The H-Man (1958) Ishirô Honda’s overlooked sci-fi film is a spiritual precursor of sorts to Matango, dealing with body transformation themes. Hydrogen bomb testing in the Pacific affects the crew of a merchant vessel, turning them into puddles of glowing green slime. Back on the mainland, police are on the lookout for a notorious member of a drug smuggling ring. One of their key members has been exposed to the same radiation, and become a shadowy figure, who disappears into the night. His girlfriend Chikako (Yumi Shirakawa), a nightclub singer, might be the key. She’s joined by young researcher, Dr. Masada (Kenji Sahara), who attempts to uncover the secret of the disappearing man. Chikako and Masada face an uphill struggle to convince a skeptical police inspector (Akihiko Hirata) to listen to them. A noir-ish vibe and creepy low-key effects combine to make this something special.
Rating: ***½. Available on DVD
Cold Fish (2010) Director/co-writer Shion Sono’s (with Yoshiki Takahashi) thriller, allegedly based on a true story, paints a bloody portrait of a dysfunctional family triad who become enmeshed in the whims of a sociopath. Nobuyuki Syamoto (Mitsuru Fukikoshi) runs a small tropical fish shop with his distant wife Taeko (Megumi Kagurazaka) and troubled daughter Mitsuko (Hikari Kajiwara). When his daughter is caught shoplifting at a supermarket, Syamoto has a chance encounter with Yukio Murata (Denden), the wealthy, charismatic owner of a rival aquarium store. We quickly discover Murata’s warm demeanor and generous nature is only a façade for his bullying, violent tendencies, as he uses Syamoto’s family as pawns. Syamoto soon becomes his unwitting “apprentice,” as an accomplice to his shady business dealings and murder (or as Murata calls it, making people “invisible”). Sono doesn’t shy away from Murata’s gory deeds, but if you have a strong stomach, it’s a compelling portrait of deceit and psychological manipulation.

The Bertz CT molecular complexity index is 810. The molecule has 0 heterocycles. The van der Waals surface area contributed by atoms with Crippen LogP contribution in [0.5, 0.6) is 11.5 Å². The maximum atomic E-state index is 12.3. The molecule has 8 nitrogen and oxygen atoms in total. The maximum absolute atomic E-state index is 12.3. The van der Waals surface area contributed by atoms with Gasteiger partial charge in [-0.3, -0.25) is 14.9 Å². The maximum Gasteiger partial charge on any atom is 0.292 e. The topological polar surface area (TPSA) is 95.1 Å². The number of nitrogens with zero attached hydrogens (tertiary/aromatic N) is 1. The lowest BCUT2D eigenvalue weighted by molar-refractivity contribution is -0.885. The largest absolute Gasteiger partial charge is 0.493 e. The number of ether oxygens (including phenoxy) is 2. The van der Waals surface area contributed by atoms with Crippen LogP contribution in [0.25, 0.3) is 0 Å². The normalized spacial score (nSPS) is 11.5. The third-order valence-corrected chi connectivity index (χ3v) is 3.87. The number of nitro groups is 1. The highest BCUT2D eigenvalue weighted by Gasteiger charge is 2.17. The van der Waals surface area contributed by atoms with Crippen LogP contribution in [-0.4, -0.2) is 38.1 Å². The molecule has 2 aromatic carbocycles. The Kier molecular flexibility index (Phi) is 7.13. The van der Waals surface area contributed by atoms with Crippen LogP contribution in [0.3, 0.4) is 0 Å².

Rating: ***½. Available on Blu-ray (Region B) and DVD
Wolf Guy (1975) Sonny Chiba stars as Akira Inugami, the last of his kind – he’s not exactly a wolfman – he doesn’t transform into another form, but possesses the attributes of a wolf, with heightened senses and quick reflexes. Inugami helps a tiger-woman/junkie fight yakuza thugs and shady government agents who want to harness her energy for their own nefarious ends. Based on the manga Urufu Gai by Kazumasa Hirai and directed by Kazuhiko Yamaguchi, it’s a nutty blend of action and horror, and a hell of a ride. Just watch it. You’ll be glad you did. And don’t forget to fasten your seatbelts.
Rating: ***½. Available on Blu-ray, Shudder, Kanopy
Lake of Dracula (1971) This is the second title of Yamamoto’s loose trilogy, bookended by The Vampire Doll (1970) and Evil of Dracula (1974). Shin Kishida stars in the title role, with a performance that’s closer to Lee than Lugosi, imposing and animalistic. Akiko (Midori Fujita) re-experiences a traumatic event from her past, and begins to notice people in her town are falling under the spell of a mysterious figure. Unfortunately, her younger sister Natsuko (Sanae Emi) and fiancée Dr. Takashi Saeki (Chôei Takahashi) refuse to believe her. The first two-thirds drag (most of the action is reserved for the final act), but it’s heavy on atmosphere.
Rating: ***. Available on Blu-ray (in boxed set, The Bloodthirsty Trilogy)
Tomie (1998) Director Ataru Oikawa and writer Ataru Oikawa’s tepid adaptation of the Junji Ito manga is slow going, but it has its moments. Miho Kanno plays Tomie Kawakami, a girl with a mesmerizing effect on all who cross her path. Death and misfortune follow. The film could have benefitted from more of Ito’s signature style and general weirdness. Instead, we’re subjected to a collection of generic J-horror tropes with a singular story (instead of the episodic narrative from the manga). The most damning aspect, however, is Kanno’s bland performance, failing to capture the alluring quality of the titular character. Skip the film and read the manga instead.
Rating: **. Available on DVD
NOTE: This is my 100th edition of Quick Picks and Pans (I’ve really done that many?). Thanks to all my readers, old and new!